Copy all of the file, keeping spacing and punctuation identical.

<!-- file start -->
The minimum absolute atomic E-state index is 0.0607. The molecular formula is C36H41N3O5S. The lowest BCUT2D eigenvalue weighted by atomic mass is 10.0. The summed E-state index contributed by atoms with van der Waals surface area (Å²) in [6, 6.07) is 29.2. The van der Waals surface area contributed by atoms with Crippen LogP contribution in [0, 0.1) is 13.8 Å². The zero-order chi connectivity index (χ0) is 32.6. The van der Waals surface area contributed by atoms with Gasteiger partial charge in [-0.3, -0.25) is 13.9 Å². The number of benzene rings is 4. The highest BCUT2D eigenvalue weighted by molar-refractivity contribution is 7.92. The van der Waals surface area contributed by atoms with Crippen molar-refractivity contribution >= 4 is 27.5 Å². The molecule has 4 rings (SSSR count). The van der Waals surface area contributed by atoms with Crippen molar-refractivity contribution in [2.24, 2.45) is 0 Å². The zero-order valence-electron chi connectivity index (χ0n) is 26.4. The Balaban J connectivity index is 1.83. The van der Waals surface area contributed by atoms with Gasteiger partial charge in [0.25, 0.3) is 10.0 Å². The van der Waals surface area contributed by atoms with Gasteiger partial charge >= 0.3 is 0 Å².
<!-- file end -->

The minimum absolute atomic E-state index is 0.0607. The molecular formula is C36H41N3O5S. The lowest BCUT2D eigenvalue weighted by atomic mass is 10.0. The summed E-state index contributed by atoms with van der Waals surface area (Å²) in [6, 6.07) is 29.2. The van der Waals surface area contributed by atoms with Crippen LogP contribution in [0, 0.1) is 13.8 Å². The zero-order chi connectivity index (χ0) is 32.6. The van der Waals surface area contributed by atoms with Gasteiger partial charge in [-0.3, -0.25) is 13.9 Å². The number of benzene rings is 4. The highest BCUT2D eigenvalue weighted by molar-refractivity contribution is 7.92. The van der Waals surface area contributed by atoms with Crippen molar-refractivity contribution >= 4 is 27.5 Å². The molecule has 4 rings (SSSR count). The van der Waals surface area contributed by atoms with Crippen molar-refractivity contribution in [2.24, 2.45) is 0 Å². The zero-order valence-electron chi connectivity index (χ0n) is 26.4. The Balaban J connectivity index is 1.83. The van der Waals surface area contributed by atoms with Gasteiger partial charge in [0.25, 0.3) is 10.0 Å². The van der Waals surface area contributed by atoms with Gasteiger partial charge >= 0.3 is 0 Å².